The pressures that come with being a No. 1 overall NBA pick.
Having bad knees.
People believing that this pick is transcendent, that it's going to turn the franchise around.
Those are just a few things that former Trail Blazers center Greg Oden and current New Orleans Pelicans big man Zion Williamson have in common.
Oden opened up about his difficult time in Portland on Thursday’s episode of the ‘Scal and Pals’ podcast with Brian Scalabrine and Steve Ceruti.
Scalabrine wanted to know the truth about Oden’s knees: Were there any signs of knee troubles before the Trail Blazer selected him as the No. 1 pick in 2007?
"No." According to Oden, the knee problems started after the team was trying its best to fix a length difference in his legs.
I never had any knee issues before – after Summer League and then out of nowhere it spiraled after that, and it was just thing after thing. Nothing that I could do to control it… When I look back at it that summer, I had like a leg length differential, so when I first got into the league, I got some new orthotics that fixed that all the way when my whole entire growing up and playing career I was so used that leg length, my little length on my right side… That was comfortable for me. – Former Trail Blazers big man Greg Oden
Oden added, “I got those orthotics and then two days later, my knee was so swollen I couldn’t even put jeans on.”
The now 31-year-old believes that by fixing the length differential in his legs he had to overcompensate and thus the effects of the orthotics are were all the knee problems began.
By trying to do what the best for Oden, did those decisions actually expedite his early retirement in 2016?
Another big man, who has been dealing with his own knee issues, is No. 1 overall pick Zion Williamson.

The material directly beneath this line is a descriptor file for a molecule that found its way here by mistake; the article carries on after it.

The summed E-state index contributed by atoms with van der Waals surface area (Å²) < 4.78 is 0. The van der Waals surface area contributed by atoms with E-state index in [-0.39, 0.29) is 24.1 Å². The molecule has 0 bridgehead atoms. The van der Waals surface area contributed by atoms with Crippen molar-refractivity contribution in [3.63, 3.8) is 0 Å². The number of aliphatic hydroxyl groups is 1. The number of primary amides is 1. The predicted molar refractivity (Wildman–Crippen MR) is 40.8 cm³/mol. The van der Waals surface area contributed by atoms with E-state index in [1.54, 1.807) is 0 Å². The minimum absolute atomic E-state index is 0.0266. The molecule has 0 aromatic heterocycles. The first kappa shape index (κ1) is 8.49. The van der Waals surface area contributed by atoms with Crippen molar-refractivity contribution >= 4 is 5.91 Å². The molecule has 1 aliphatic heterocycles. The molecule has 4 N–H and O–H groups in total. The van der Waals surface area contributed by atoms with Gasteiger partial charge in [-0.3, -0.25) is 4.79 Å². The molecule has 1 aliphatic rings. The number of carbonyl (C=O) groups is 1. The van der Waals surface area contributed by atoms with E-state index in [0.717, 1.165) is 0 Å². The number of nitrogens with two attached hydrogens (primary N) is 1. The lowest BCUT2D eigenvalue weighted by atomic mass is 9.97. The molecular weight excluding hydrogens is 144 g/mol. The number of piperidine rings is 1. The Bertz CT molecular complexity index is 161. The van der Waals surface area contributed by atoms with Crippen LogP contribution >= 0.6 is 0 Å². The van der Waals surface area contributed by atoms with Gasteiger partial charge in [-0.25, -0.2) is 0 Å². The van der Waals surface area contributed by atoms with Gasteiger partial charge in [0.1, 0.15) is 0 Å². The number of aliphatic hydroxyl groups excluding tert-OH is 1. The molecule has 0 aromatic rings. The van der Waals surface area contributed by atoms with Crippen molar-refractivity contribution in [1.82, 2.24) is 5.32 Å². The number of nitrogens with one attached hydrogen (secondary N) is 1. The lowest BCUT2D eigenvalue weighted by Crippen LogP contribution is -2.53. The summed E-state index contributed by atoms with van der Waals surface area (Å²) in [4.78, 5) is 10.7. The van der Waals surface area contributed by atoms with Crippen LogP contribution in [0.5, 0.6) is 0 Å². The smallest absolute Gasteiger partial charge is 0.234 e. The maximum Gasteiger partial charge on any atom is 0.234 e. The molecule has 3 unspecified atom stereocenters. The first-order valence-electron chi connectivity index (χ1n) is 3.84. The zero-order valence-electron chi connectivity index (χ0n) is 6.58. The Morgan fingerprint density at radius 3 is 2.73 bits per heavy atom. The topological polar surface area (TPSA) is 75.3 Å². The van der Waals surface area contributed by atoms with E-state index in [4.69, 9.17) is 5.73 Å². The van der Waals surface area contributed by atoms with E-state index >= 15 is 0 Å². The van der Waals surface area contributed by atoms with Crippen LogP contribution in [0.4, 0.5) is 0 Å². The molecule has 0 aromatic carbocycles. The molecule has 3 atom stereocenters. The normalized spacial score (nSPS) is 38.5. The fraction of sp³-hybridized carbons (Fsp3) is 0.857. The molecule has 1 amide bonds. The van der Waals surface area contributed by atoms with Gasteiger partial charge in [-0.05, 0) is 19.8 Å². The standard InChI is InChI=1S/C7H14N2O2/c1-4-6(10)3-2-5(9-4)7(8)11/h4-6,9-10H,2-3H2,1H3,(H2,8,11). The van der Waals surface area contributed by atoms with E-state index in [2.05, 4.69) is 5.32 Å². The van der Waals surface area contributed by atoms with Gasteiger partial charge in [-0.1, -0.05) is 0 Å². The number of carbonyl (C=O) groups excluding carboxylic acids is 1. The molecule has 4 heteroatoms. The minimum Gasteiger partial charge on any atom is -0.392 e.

Williamson underwent surgery on the meniscus in his right knee on October 21st. He first returned to full practices the first week of January.
Oden offered up this piece of advice to the young fella:
“Get as much information about your own body as possible, figure out what works for you, work with the doctors and the trainers to figure out what’s going to be the best thing for you instead of just going with the first option,” Oden said.
"Learn as much as you can about your own body" - Greg Oden's advice to @Zionwilliamson— Scal and Pals (@ScalAndPals) January 16, 2020
Oden also discussed what kind of pressure comes along with being the top pick.
I remember being drafted and I was the first one to do all the interviews and then I was the last one to leave the arena from all the interviews [on draft night]. And then, I had an hour to get my stuff together and I was on a plane to Portland and I was surprised with a parade and I was like – ‘oh shoot, like this is real.’ It looked like the whole city showed out for it. So, I mean, instantly it’s a lot of pressure. You feel like you’re going to let a lot of people down or you see a lot of people looking up to you like you’re going to change that city for the better – I think that’s the definition of pressure, actually. -- Greg Oden on Scal and Pals
The former Blazer says he wishes all the best for Zion after meeting him last summer.
The original timetable for Williamson’s injury was six to eight weeks. His now targeted return date of January 22nd would be a little more than 13 weeks from the surgery.
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